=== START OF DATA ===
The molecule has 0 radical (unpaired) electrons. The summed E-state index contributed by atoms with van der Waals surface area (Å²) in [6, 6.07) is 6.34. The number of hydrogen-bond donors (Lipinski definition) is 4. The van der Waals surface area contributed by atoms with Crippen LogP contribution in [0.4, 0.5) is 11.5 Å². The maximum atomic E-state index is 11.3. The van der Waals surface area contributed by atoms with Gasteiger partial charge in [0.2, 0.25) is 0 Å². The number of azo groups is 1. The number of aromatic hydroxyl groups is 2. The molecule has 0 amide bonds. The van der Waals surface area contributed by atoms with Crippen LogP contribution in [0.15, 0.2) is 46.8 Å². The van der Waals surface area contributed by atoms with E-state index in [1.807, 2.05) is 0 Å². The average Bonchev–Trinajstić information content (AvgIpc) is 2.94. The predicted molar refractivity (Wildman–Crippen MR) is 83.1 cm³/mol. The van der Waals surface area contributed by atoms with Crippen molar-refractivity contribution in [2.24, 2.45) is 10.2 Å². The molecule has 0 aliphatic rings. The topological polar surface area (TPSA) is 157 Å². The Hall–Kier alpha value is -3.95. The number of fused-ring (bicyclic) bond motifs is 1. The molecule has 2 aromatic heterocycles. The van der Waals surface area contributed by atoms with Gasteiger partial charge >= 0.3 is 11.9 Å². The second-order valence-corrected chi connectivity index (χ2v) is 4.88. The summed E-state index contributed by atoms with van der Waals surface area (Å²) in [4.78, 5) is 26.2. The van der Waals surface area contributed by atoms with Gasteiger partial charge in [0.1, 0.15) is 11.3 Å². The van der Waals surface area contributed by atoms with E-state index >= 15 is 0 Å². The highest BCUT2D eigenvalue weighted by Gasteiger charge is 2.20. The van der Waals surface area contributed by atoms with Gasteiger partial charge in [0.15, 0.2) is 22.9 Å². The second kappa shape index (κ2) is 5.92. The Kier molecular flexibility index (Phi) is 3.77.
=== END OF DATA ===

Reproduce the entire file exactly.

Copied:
The molecule has 0 radical (unpaired) electrons. The summed E-state index contributed by atoms with van der Waals surface area (Å²) in [6, 6.07) is 6.34. The number of hydrogen-bond donors (Lipinski definition) is 4. The van der Waals surface area contributed by atoms with Crippen LogP contribution in [0.4, 0.5) is 11.5 Å². The maximum atomic E-state index is 11.3. The van der Waals surface area contributed by atoms with Gasteiger partial charge in [0.2, 0.25) is 0 Å². The number of azo groups is 1. The number of aromatic hydroxyl groups is 2. The molecule has 0 amide bonds. The van der Waals surface area contributed by atoms with Crippen LogP contribution in [0.15, 0.2) is 46.8 Å². The van der Waals surface area contributed by atoms with E-state index in [1.807, 2.05) is 0 Å². The average Bonchev–Trinajstić information content (AvgIpc) is 2.94. The predicted molar refractivity (Wildman–Crippen MR) is 83.1 cm³/mol. The van der Waals surface area contributed by atoms with Crippen molar-refractivity contribution in [2.24, 2.45) is 10.2 Å². The molecule has 0 aliphatic rings. The topological polar surface area (TPSA) is 157 Å². The Hall–Kier alpha value is -3.95. The number of fused-ring (bicyclic) bond motifs is 1. The molecule has 2 aromatic heterocycles. The van der Waals surface area contributed by atoms with Gasteiger partial charge >= 0.3 is 11.9 Å². The second-order valence-corrected chi connectivity index (χ2v) is 4.88. The summed E-state index contributed by atoms with van der Waals surface area (Å²) in [4.78, 5) is 26.2. The van der Waals surface area contributed by atoms with Gasteiger partial charge in [0.1, 0.15) is 11.3 Å². The van der Waals surface area contributed by atoms with E-state index >= 15 is 0 Å². The highest BCUT2D eigenvalue weighted by Gasteiger charge is 2.20. The van der Waals surface area contributed by atoms with Gasteiger partial charge in [0.15, 0.2) is 22.9 Å². The second kappa shape index (κ2) is 5.92. The Kier molecular flexibility index (Phi) is 3.77.